The world’s most endangered and evolutionarily distinct gray wolf.
Written by : Lauren Hennelly, UC Davis Mammalian Ecology and Conservation Unit, USA.
Photos by : The Grasslands Trust.
The long grasses calmly swayed across the open plains of Central India. At this time of year, the grasses are yellowing and becoming brittle, giving the landscape a golden hue. Sitting in a stilted green hut with my field assistant, I watched for any abrupt rustling or movement in these grasses. Two centuries ago, the grasses could be hiding Asiatic lions or even cheetahs, but today, one of the last surviving large predators of the South Asian grasslands is the Indian wolf.
Open Savannas of Central India
During this early morning in 2015, my field assistant and I had been waiting patiently for Indian wolves. Finding and observing these wolves can be quite challenging since they’re rare and well camouflaged. Unlike their North American cousins, the Indian wolf is small bodied, has short hair, and commonly has a brownish hue – all adaptations for surviving in such a dry landscape. Also unlike their North American cousins, at the time we didn’t know exactly what an Indian wolf was and how it was related to other gray wolves. In fact, the Indian wolf’s story of its evolutionary history has long remained a mystery in science.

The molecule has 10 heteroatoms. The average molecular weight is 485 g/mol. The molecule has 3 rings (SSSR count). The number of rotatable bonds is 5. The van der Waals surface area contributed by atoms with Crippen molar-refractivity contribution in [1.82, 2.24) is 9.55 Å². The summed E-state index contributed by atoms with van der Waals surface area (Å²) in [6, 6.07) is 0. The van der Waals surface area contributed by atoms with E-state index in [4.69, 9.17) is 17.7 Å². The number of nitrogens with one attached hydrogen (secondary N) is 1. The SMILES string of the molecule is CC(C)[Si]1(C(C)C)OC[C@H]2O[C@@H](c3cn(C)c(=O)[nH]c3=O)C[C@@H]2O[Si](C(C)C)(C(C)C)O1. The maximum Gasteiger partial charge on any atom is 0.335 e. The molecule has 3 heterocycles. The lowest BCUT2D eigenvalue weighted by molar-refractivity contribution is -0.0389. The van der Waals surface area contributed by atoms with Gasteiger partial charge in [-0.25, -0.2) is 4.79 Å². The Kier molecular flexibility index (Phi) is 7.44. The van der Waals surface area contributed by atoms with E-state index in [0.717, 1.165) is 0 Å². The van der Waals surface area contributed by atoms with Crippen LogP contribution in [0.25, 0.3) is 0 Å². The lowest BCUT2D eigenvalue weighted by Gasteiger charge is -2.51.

Over the course of weeks, our team did manage to find and observe these Indian wolves. We even found Indian wolf dens with their future generations laid hidden in small rocky outcrops surrounded by villages. But I often wondered about their past. How long has the Indian wolf roamed this arid Central Indian landscape? And how are they related to other gray wolves in the world?